Nuon Paet, 53, denies murdering the backpackers, Briton Mark Slater, Frenchman Jean-Michael Braquet and Australian David Wilson.
With presiding judge Ms Boninh Bunnary yet to hear a word of testimony, the trial has already been slammed as a sham by relatives of the victims and UN observers. The prosecution's case has been prepared very quickly with the aim of serving up Nuon Paet as a scapegoat, observers say.
Lawyers representing the families have been cautioned not to ask "embarrassing questions", and claim they have had very little support from the embassies of their clients.
Dorothy Slater, the mother of Mark Slater, has flown to the Cambodian capital to face the alleged murderer in court. She decided to go after receiving a letter from the accused pleading his innocence. The judge is expected to conclude the case quickly as the Cambodian government does not want embarrassing questions asked about the role of senior army officers in the botched attempt to rescue the backpackers.
Two senior officers, General Sam Bith and Lt Col Chhuk Rinn, accused by Nuon Paet of ordering the killings, have ignored summonses to attend. A key witness has gone into hiding following death threats and will not be available to give testimony.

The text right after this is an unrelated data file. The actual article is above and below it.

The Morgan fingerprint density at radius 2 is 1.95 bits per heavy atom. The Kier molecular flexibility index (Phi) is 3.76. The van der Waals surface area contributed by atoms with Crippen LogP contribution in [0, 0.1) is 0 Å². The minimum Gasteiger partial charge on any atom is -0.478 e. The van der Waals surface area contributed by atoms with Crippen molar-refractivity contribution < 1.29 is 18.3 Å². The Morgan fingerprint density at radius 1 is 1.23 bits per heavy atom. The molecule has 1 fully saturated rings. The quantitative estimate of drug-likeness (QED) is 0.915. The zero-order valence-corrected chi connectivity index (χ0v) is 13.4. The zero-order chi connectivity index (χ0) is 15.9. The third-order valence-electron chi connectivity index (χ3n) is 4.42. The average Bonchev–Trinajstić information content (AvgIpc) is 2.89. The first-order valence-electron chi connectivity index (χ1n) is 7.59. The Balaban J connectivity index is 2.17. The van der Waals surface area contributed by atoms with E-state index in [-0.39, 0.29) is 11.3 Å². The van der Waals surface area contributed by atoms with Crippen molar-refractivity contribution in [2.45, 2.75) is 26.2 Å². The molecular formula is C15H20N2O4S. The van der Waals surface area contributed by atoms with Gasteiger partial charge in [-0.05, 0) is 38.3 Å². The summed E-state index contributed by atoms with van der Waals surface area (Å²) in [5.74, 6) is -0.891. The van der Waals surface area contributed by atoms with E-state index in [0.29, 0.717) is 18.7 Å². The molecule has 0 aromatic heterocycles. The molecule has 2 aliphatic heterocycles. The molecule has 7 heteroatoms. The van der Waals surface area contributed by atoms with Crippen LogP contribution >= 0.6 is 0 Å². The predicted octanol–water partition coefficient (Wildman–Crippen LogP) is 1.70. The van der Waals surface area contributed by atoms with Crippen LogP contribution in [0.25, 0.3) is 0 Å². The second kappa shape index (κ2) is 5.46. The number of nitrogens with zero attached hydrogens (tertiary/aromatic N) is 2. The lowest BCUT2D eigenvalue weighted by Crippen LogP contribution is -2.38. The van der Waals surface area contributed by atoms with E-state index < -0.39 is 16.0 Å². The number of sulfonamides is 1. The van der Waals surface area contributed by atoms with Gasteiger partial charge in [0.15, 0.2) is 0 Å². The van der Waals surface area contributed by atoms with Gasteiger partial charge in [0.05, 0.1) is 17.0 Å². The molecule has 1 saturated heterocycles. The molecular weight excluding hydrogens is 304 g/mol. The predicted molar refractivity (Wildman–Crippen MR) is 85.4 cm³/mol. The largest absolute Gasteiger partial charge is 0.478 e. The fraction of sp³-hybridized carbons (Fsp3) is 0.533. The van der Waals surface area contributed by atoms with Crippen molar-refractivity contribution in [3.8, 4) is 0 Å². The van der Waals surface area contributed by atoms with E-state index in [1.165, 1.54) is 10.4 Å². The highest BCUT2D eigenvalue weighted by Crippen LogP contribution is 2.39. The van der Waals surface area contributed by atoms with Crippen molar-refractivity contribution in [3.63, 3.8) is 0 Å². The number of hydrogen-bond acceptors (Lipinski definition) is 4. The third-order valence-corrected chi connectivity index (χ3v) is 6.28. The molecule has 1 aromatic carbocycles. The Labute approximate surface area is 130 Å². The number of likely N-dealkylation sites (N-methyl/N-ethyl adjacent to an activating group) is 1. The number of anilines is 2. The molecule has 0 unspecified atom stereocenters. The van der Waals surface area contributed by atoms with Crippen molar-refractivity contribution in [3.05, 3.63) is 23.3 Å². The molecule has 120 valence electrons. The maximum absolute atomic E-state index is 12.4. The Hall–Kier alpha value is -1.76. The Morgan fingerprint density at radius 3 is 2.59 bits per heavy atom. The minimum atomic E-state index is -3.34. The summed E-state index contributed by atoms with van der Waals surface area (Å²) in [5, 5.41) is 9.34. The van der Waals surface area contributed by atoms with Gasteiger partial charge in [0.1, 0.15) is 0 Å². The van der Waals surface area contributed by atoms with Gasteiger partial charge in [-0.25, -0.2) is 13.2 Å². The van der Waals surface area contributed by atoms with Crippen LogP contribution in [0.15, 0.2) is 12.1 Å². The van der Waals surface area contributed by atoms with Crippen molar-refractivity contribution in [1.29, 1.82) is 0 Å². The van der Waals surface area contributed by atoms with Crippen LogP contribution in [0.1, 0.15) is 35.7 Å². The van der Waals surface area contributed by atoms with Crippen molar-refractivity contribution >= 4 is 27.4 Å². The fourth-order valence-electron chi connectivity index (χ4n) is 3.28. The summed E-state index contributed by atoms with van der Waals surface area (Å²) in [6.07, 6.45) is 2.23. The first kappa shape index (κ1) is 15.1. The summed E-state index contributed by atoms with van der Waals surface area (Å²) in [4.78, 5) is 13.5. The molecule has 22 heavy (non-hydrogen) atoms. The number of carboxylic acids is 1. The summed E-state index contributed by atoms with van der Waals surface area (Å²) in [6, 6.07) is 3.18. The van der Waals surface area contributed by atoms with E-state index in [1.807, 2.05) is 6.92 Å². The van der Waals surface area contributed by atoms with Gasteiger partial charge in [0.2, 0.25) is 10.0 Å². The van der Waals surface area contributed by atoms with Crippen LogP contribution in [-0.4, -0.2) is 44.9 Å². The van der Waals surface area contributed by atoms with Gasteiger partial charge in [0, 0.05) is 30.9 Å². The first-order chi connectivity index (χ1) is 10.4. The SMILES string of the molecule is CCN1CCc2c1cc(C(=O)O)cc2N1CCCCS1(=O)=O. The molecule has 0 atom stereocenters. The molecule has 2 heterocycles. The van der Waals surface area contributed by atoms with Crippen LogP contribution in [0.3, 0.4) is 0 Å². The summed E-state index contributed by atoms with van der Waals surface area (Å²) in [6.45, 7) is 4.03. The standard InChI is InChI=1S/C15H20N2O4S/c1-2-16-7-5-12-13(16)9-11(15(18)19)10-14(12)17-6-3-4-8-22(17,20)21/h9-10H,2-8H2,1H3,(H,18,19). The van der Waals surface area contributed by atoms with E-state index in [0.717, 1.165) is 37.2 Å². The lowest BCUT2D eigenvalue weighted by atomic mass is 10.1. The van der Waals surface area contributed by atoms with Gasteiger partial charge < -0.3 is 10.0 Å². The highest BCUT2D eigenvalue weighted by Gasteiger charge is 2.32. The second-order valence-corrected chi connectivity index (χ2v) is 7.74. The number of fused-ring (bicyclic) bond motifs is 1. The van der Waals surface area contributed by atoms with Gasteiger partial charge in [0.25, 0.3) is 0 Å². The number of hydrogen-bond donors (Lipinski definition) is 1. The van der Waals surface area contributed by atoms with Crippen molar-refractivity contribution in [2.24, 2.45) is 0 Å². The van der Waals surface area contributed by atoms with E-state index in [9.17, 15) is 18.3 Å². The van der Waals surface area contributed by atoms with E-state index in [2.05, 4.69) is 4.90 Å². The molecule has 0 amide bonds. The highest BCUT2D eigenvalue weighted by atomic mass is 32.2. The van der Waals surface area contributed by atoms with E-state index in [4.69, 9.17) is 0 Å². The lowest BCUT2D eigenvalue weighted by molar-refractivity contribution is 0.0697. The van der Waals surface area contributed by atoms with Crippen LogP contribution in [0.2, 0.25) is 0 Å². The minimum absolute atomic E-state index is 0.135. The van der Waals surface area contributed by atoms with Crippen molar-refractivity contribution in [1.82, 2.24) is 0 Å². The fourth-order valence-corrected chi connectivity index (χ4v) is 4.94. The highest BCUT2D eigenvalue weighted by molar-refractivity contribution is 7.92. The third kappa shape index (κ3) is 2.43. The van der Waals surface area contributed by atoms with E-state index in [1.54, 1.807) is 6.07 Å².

Nuon Paet allegedly ordered the execution of the three tourists after they were kidnapped during a bloody ambush on a train by Khmer Rouge troops in July 1994. The rebels blasted the train with grenade launchers and shot at least 13 passengers dead before marching over 200 captives away.
The Cambodian prisoners were later released but the three Westerners were taken to a mountain stronghold south of Phnom Penh, where they were put to work. An attempt to pay a $150,000 ransom demand was botched. Two months after their capture the backpackers were shot. Their bodies were later found in a shallow grave.
There are dozens of UN and embassy observers in Phnom Penh for the trial. Their first taste of Cambodian-style justice will set the stage for the expected trial later this year of the notorious military chief of the Khmers, Ta Mok. So far, there has not been much enthusiasm among the Cambodian government to bring other top Khmer leaders to trial.
But the government is taking no chances that the first alleged Khmer Rouge murderer to come to trial since the bloody revolution of the 1970s could be shot by Cambodians seeking revenge or Communist fanatics regarding their former commander as a traitor.
Armed guards wielding M16s and AK-47s have sealed off the tiny court building, which resembles a fortress.Reuse content